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Scotland and England

The Scottish monarchs tried to introduce the same kind of centralised monarchy that the Tudors had so successfully developed in England. But it was much harder, because the Scottish economy was weaker, and Scottish society more lawless. However, James IV, James V, Mary who was executed by her cousin Elizabeth of England, and her son James VI made important steps forward. They tried to control the lawless border country with England, and the disobedient Highland clans in the north. For the Scottish kings there was always a problem. The most disobedient were often the best fighters, and no king wanted to make enemies of those who might help him in battle against the English.

Knowing how weak they were, the Scottish kings usually avoided war with England. They made a peace treaty with Henry VII, the first with an English king since 1328, and James IV married Henry's daughter Margaret. But Henry VIII still wanted Scotland to accept his authority. In 1513 his army destroyed the Scottish army at Flodden. It was the worst defeat the Scots ever experienced, lames himself was killed, and with him over twenty Scottish nobles.

The battle of Flodden increased the disagreement between those Scottish nobles who felt that Scotland should move towards a closer friendship with England and those who wanted to remain loyal to the Auld Alliance with France. The Scottish monarch had to find a balance between these two, to keep both his nobles and his neighbours happy. The Protestant Reformation in Europe, and particularly in England, also increased the uncertainty and danger. There was talk of a Catholic invasion of England by France and Spain. Many Scots wanted to stay on the side of Catholic Europe in the hope of sharing the fruits of a Catholic invasion of England.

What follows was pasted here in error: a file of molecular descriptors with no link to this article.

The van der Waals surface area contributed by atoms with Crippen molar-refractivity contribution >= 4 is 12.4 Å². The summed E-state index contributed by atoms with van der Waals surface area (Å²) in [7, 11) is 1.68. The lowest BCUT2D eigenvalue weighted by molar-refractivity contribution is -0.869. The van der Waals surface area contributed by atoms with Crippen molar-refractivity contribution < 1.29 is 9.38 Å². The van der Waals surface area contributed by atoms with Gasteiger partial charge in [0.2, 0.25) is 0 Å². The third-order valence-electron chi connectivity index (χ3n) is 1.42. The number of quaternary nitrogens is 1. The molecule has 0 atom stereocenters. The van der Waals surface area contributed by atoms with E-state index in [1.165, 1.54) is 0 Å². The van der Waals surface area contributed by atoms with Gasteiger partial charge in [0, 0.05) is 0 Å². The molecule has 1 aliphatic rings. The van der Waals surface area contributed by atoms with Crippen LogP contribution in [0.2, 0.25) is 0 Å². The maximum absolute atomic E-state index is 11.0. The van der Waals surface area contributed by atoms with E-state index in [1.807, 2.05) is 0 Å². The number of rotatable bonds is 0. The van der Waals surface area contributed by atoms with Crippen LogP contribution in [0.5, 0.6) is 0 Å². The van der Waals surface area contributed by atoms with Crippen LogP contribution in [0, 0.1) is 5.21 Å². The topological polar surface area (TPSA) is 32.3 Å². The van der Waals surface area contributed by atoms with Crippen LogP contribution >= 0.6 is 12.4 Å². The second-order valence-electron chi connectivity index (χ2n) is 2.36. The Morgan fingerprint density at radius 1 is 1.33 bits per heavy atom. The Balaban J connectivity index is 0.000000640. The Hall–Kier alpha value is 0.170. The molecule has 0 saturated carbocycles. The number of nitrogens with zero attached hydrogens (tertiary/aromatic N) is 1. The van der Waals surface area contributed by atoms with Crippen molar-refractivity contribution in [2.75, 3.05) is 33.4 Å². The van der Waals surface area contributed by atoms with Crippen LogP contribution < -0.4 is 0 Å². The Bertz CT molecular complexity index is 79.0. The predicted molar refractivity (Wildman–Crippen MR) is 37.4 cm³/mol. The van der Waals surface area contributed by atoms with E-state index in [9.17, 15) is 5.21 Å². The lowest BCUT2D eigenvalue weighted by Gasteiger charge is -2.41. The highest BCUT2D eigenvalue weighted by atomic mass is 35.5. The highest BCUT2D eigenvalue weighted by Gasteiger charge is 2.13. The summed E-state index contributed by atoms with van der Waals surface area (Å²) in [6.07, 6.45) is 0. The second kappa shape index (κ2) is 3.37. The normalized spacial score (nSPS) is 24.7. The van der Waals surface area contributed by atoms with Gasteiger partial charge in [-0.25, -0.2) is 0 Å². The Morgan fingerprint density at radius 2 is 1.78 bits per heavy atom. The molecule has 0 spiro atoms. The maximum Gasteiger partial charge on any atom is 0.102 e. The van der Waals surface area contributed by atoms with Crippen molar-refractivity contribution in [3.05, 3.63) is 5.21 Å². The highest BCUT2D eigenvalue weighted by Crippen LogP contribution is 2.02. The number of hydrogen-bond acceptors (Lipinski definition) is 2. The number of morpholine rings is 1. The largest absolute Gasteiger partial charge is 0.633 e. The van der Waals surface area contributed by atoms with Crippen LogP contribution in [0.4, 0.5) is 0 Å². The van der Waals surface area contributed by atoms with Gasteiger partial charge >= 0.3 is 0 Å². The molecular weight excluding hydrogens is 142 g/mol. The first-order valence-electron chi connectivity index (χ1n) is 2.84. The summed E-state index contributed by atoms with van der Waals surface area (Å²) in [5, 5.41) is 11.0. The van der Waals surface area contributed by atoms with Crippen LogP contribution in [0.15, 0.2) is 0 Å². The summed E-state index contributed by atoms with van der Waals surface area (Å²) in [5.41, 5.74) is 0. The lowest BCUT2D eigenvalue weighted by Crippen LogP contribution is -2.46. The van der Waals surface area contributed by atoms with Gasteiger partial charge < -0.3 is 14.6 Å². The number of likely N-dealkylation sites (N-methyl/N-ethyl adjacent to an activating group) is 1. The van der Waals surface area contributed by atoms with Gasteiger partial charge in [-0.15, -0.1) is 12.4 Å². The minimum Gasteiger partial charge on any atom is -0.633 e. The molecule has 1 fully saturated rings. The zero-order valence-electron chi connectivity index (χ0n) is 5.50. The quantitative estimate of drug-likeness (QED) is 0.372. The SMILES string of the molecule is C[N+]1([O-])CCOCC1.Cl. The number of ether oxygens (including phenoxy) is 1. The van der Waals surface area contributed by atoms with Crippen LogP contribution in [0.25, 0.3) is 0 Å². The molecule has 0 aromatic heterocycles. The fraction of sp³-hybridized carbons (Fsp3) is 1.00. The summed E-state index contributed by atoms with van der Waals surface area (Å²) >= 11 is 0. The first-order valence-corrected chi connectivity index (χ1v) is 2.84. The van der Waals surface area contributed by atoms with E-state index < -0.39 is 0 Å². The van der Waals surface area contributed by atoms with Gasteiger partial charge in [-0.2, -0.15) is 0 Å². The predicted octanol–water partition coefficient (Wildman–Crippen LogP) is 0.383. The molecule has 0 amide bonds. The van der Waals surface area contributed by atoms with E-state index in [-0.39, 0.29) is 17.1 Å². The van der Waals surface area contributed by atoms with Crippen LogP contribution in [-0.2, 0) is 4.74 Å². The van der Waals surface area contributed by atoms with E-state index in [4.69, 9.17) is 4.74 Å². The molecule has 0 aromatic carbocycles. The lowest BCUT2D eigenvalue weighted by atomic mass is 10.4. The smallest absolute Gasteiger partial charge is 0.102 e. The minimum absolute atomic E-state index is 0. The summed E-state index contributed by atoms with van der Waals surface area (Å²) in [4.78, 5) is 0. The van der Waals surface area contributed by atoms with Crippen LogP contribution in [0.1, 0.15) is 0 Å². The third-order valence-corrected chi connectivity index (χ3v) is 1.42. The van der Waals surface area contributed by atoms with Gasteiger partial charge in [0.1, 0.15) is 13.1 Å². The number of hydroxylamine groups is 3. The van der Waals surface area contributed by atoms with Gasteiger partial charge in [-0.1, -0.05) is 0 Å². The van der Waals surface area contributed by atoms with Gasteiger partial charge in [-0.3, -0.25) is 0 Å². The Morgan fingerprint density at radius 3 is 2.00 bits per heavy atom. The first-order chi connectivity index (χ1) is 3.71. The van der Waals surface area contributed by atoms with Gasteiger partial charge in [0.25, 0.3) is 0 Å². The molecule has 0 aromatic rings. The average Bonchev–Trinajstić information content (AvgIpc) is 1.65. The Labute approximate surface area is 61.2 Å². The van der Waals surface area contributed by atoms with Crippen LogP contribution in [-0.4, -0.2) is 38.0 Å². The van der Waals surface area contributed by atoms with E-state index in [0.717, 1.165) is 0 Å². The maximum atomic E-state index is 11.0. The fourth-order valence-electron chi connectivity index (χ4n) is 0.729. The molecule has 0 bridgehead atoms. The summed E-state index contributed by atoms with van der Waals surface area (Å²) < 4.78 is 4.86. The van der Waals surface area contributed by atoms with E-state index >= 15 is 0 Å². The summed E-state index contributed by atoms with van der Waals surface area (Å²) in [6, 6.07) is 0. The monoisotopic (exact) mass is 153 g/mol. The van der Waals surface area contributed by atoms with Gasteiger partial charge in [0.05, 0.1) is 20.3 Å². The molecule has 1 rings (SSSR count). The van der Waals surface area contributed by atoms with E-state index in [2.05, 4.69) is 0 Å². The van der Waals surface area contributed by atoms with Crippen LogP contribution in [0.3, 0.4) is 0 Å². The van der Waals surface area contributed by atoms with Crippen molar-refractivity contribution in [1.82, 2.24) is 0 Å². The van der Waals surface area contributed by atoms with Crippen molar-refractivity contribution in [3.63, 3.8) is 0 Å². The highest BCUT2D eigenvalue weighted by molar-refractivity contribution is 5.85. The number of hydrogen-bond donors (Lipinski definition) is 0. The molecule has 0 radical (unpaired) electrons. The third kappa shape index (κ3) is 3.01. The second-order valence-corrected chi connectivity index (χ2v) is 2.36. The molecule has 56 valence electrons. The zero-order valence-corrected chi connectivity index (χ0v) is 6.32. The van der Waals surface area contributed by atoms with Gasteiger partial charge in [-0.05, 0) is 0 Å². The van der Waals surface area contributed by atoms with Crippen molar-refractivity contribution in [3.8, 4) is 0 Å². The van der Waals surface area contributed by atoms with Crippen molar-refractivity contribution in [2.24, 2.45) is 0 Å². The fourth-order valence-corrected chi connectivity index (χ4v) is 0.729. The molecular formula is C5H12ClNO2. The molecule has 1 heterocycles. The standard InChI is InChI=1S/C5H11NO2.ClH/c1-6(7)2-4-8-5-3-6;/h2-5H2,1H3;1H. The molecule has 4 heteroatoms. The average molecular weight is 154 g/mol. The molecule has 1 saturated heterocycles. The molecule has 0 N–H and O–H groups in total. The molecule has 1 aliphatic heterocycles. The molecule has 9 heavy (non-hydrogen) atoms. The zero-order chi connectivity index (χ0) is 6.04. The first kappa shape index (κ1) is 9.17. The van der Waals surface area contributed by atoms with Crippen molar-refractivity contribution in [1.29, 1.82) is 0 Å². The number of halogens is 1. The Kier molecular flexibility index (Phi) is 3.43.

But Henry VIII reminded the Scots that it was dangerous to work against him. He sent another army into Scotland to make the Scottish James V accept his authority. James's army was badly de­feated and James himself died shortly after. Henry hoped to marry his son Edward to the baby Queen of Scots, Mary, and in this way join the two countries together under an English king. An agreement was reached in 1543.

Ordinary Scots were most unhappy at the idea of being ruled by England. In spite of their fear of the powerful English armies, a new Scottish parliament, aware of popular feeling, turned down the marriage agreement. For the next two years English soldiers punished them by burning and destroying the houses of southern Scotland. Rather than give little Mary to the English, the Scots sent her to France, where she married the French king's son in 1558.

 


Date: 2015-01-02; view: 674


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